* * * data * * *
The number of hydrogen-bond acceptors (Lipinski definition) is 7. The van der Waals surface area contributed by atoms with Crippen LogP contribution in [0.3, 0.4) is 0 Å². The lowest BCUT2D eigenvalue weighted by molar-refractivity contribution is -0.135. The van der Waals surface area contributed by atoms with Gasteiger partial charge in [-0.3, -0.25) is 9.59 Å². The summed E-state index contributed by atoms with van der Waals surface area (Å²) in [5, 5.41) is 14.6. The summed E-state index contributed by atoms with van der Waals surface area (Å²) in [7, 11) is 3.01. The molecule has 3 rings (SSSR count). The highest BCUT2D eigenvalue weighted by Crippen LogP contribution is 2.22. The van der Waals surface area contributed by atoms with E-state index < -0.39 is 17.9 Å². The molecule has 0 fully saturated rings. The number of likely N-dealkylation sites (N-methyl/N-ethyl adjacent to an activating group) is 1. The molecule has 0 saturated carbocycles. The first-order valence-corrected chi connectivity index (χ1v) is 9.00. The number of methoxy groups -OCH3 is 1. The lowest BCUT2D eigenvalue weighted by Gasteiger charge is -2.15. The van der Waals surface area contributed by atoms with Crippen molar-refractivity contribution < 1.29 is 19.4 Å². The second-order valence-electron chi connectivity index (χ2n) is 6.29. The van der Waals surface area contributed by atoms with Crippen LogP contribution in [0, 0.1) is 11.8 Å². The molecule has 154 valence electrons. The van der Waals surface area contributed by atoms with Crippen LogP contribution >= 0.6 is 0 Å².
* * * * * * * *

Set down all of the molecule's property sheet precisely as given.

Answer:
The number of hydrogen-bond acceptors (Lipinski definition) is 7. The van der Waals surface area contributed by atoms with Crippen LogP contribution in [0.3, 0.4) is 0 Å². The lowest BCUT2D eigenvalue weighted by molar-refractivity contribution is -0.135. The van der Waals surface area contributed by atoms with Gasteiger partial charge in [-0.3, -0.25) is 9.59 Å². The summed E-state index contributed by atoms with van der Waals surface area (Å²) in [5, 5.41) is 14.6. The summed E-state index contributed by atoms with van der Waals surface area (Å²) in [7, 11) is 3.01. The molecule has 3 rings (SSSR count). The highest BCUT2D eigenvalue weighted by Crippen LogP contribution is 2.22. The van der Waals surface area contributed by atoms with E-state index < -0.39 is 17.9 Å². The molecule has 0 fully saturated rings. The number of likely N-dealkylation sites (N-methyl/N-ethyl adjacent to an activating group) is 1. The molecule has 0 saturated carbocycles. The first-order valence-corrected chi connectivity index (χ1v) is 9.00. The number of methoxy groups -OCH3 is 1. The lowest BCUT2D eigenvalue weighted by Gasteiger charge is -2.15. The van der Waals surface area contributed by atoms with Crippen molar-refractivity contribution < 1.29 is 19.4 Å². The second-order valence-electron chi connectivity index (χ2n) is 6.29. The van der Waals surface area contributed by atoms with Crippen LogP contribution in [0, 0.1) is 11.8 Å². The molecule has 154 valence electrons. The van der Waals surface area contributed by atoms with Crippen LogP contribution >= 0.6 is 0 Å².